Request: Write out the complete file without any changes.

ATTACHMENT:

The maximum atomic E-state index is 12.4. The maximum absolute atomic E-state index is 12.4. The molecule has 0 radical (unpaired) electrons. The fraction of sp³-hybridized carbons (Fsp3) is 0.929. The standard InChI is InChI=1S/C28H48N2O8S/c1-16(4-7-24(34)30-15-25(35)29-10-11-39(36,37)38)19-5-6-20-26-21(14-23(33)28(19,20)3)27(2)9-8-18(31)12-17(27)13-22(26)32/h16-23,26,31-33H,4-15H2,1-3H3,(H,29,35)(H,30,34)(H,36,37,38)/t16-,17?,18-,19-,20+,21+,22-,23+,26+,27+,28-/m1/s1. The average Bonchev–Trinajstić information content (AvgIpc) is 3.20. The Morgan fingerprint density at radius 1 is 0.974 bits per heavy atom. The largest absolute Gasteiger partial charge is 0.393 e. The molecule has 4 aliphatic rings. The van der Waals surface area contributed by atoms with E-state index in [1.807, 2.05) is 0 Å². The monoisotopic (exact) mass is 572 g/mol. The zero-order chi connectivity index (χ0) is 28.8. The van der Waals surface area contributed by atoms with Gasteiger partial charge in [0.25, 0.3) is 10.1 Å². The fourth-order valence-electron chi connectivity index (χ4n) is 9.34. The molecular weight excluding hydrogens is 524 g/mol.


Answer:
The maximum atomic E-state index is 12.4. The maximum absolute atomic E-state index is 12.4. The molecule has 0 radical (unpaired) electrons. The fraction of sp³-hybridized carbons (Fsp3) is 0.929. The standard InChI is InChI=1S/C28H48N2O8S/c1-16(4-7-24(34)30-15-25(35)29-10-11-39(36,37)38)19-5-6-20-26-21(14-23(33)28(19,20)3)27(2)9-8-18(31)12-17(27)13-22(26)32/h16-23,26,31-33H,4-15H2,1-3H3,(H,29,35)(H,30,34)(H,36,37,38)/t16-,17?,18-,19-,20+,21+,22-,23+,26+,27+,28-/m1/s1. The average Bonchev–Trinajstić information content (AvgIpc) is 3.20. The Morgan fingerprint density at radius 1 is 0.974 bits per heavy atom. The largest absolute Gasteiger partial charge is 0.393 e. The molecule has 4 aliphatic rings. The van der Waals surface area contributed by atoms with E-state index in [1.807, 2.05) is 0 Å². The monoisotopic (exact) mass is 572 g/mol. The zero-order chi connectivity index (χ0) is 28.8. The van der Waals surface area contributed by atoms with Gasteiger partial charge in [0.25, 0.3) is 10.1 Å². The fourth-order valence-electron chi connectivity index (χ4n) is 9.34. The molecular weight excluding hydrogens is 524 g/mol.